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The effective management of energy has been a key strategic objective within the University for many years, having been at the heart of its estates strategy for the past two decades.

The University has developed a ten year carbon management plan for the period  2010/11 to 2020/21, a key element is the reduction in carbon emissions arising from the consumption of energy. The plan has targeted a 29% reduction in carbon emissions associated with energy consumption by the end of the plan, based on a 2005/06 emissions baseline.

The key areas where energy efficiency has, and will continue to be focused are as follows;

  1. Via sustainable new build, major refurbishment and rationalisation improve the energy efficiency of the University’s physical estate.
  2. The introduction of more sustainable, energy efficient technology to replace existing inefficient and/ or aged plant and equipment.
  3. Improvements to building fabric and building management system controls.
  4. Enhanced metering of the University’s utilities supplies to identify and reduce wastage.
  5. Increased  awareness and communications promoting energy conservation behaviours amongst  staff and students.

Please visit our carbon management page to find out more.

Energy audit and Reviews

Energy at the university is managed by the Asset Manage Team who have developed a process for energy auditing and reviews using both remote monitoring systems and on campus inspections.  The Asset Management Team conduct energy audits on a regular basis to help identify energy waste and opportunities for improving energy practices which aids reduction in carbon emissions.  See below example of energy management and review in practice.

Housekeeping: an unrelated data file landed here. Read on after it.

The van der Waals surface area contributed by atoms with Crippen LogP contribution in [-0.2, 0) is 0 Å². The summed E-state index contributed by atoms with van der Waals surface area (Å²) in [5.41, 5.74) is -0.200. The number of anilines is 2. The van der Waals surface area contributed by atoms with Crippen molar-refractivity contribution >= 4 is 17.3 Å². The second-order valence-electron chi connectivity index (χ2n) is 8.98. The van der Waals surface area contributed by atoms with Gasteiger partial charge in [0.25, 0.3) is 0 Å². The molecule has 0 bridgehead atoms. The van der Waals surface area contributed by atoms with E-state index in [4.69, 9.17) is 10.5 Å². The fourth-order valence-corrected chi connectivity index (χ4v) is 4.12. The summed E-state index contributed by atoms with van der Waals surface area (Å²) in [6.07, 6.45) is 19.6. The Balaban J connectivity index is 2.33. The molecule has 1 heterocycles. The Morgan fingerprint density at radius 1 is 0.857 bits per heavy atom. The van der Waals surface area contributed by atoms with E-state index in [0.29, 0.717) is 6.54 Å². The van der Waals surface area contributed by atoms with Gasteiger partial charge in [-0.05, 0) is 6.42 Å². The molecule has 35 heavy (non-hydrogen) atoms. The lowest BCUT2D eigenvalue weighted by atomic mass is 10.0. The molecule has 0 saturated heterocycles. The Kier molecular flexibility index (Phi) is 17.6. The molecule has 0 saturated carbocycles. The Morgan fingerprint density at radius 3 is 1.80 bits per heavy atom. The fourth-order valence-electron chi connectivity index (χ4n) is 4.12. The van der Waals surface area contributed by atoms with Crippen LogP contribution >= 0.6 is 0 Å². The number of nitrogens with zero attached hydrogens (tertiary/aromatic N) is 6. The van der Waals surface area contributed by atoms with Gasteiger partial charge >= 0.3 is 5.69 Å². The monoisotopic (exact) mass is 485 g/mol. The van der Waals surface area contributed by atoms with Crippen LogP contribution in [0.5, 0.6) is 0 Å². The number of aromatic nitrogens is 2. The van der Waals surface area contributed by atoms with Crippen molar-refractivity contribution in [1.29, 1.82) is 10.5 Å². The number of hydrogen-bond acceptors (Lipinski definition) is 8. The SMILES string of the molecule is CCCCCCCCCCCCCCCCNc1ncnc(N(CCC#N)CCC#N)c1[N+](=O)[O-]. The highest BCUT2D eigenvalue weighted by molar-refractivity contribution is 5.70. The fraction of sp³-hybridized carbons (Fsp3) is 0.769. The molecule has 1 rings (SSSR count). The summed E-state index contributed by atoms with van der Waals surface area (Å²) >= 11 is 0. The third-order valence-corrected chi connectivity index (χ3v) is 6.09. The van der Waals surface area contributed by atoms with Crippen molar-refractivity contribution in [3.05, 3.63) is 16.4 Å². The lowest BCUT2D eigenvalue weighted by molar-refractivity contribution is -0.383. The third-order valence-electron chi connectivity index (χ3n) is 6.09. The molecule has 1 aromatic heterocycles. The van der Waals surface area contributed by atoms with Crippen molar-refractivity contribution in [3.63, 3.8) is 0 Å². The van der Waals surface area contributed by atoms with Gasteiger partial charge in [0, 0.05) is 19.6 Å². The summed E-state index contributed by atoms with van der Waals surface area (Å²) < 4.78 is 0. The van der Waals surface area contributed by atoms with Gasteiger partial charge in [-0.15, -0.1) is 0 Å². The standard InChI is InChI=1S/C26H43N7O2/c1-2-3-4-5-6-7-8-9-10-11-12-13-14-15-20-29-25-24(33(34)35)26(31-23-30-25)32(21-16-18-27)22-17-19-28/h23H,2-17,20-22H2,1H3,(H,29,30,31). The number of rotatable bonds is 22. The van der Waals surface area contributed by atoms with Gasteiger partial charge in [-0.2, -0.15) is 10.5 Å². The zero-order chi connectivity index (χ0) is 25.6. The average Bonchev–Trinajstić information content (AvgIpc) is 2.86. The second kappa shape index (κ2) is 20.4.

Energy Wastage Identification

Low carbon technologies

In its efforts to improve energy efficiency and reduce carbon emissions associated with the consumption of energy, the University has introduced several low carbon technologies within its estate.

Wind turbine on Coleraine campus

An 800 kW wind turbine generator has been installed on the Coleraine Campus since September 2008. It produces approximately 1.6 MWh of renewable electricity annually, which equates to approximately 24% of the campus’ total electricity requirement.

Solar photovoltaic (PV) arrays

  • A solar wall installed in the Harry Ferguson Engineering Village on the Jordanstown Campus producing approximately 5,000 kWh of renewable electricity annually.
  • A 26 kW PV Array on the roof of BB Building on the Belfast campus producing approximately 20,000 kWh of renewable electricity annually.
  • A 25.5 kW PV Array on the roof of Block I on the Coleraine campus producing approximately 20,000 kWh of renewable electricity annually.
  • A 50 kW PV Array on the roof of MF Building and a 12 kW PV Array on the roof of MP building on the Magee campus producing approximately a total of 50,000 kWh of renewable electricity annually.

Combined heat and power (CHP)

CHP units are installed on the Jordanstown and Belfast campuses.

The CHP unit in Jordanstown has been installed since 1997, with a further two units in Belfast installed as part of the major refurbishment of the Warwick Building which was completed in 2008.

CHP generates electricity whilst also capturing usable heat that is produced in this process. This contrasts with conventional ways of  generating electricity where vast amounts of heat is simply wasted. This  results in the CHP unit being much more efficient.

The CHP system in place in Belfast is even more efficient as it is linked to an absorption chiller, which allows the energy from the captured heat which is simply ‘wasted’ in the summer months (where no heating  is needed) in conventional CHP systems to be used for cooling purposes. This type of arrangement is known as a tri-generation system.

Ground source heat pumps

A ground source heat pump system is installed on the Jordanstown campus, servicing the High Performance Sports Centre. The system essentially extracts heat from the ground through a series of underground pipes which the pumps are connected to. The heat ‘stored’ in the ground is used to improve the energy efficiency of the heating system in the centre.